Muriel (Sprague) Richardson was the first woman to head a large Canadian company and has been described one as who set the standard for all those who followed. She was a kind, resolute leader, a champion of employee benefits and a patron of the arts.
Muriel Richardson, who had been a director of James Richardson & Sons, Limited since 1924, was elected the fifth President of the Firm shortly after her husband James’ sudden death in 1939.
Muriel had a keen interest in everything her husband had undertaken. A close associate was to record, “in their twenty years together, he had come a long way to prefer her counsel in business matters to that of many others.” In the decades that followed, she encouraged and closely supervised the Firm’s continued growth. Though she realized many goals, Muriel’s greatest corporate achievements were in Human Resources. She introduced a company pension plan in 1944, and a group life insurance plan in 1946.
During the 1950s, Muriel’s private nature and her leadership of a rapidly growing securities business led MacLean’s magazine to call her “The Shy Baroness of Brokerage.” She retired in 1966 after 27 years of active duty, making her the longest-serving President in the Firm’s history.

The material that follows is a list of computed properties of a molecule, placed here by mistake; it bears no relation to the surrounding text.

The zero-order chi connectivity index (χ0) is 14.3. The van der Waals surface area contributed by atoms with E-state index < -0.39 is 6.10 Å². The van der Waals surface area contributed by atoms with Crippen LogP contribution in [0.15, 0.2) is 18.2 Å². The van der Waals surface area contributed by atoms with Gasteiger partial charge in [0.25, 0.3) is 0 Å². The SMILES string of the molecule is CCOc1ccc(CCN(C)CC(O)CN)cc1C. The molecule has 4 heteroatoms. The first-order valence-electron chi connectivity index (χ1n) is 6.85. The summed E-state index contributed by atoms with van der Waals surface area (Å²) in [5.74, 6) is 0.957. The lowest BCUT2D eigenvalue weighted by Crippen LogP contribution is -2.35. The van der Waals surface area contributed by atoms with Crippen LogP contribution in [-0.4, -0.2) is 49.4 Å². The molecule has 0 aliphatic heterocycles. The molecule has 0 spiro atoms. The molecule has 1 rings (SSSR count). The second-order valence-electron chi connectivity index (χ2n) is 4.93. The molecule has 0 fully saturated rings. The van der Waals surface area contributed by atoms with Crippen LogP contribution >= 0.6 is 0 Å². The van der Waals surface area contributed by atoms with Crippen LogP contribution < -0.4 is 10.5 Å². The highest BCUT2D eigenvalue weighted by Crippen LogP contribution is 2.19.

Muriel Richardson’s contributions to the community were recognized on many occasions. She was awarded honorary degrees from Queen’s University and the University of Manitoba, and received the Golden Boy Award in 1961. In 1970, Governor-General Roland Michener presented her with the Manitoba Centennial Medal. For her dedication in helping establish the Winnipeg Art Gallery, the Muriel Richardson Auditorium was named in her honour.
In 1981, James A. Richardson and Muriel Sprague Richardson were both posthumously inducted into the Canadian Business Hall of Fame. Muriel was the first woman to receive this distinction.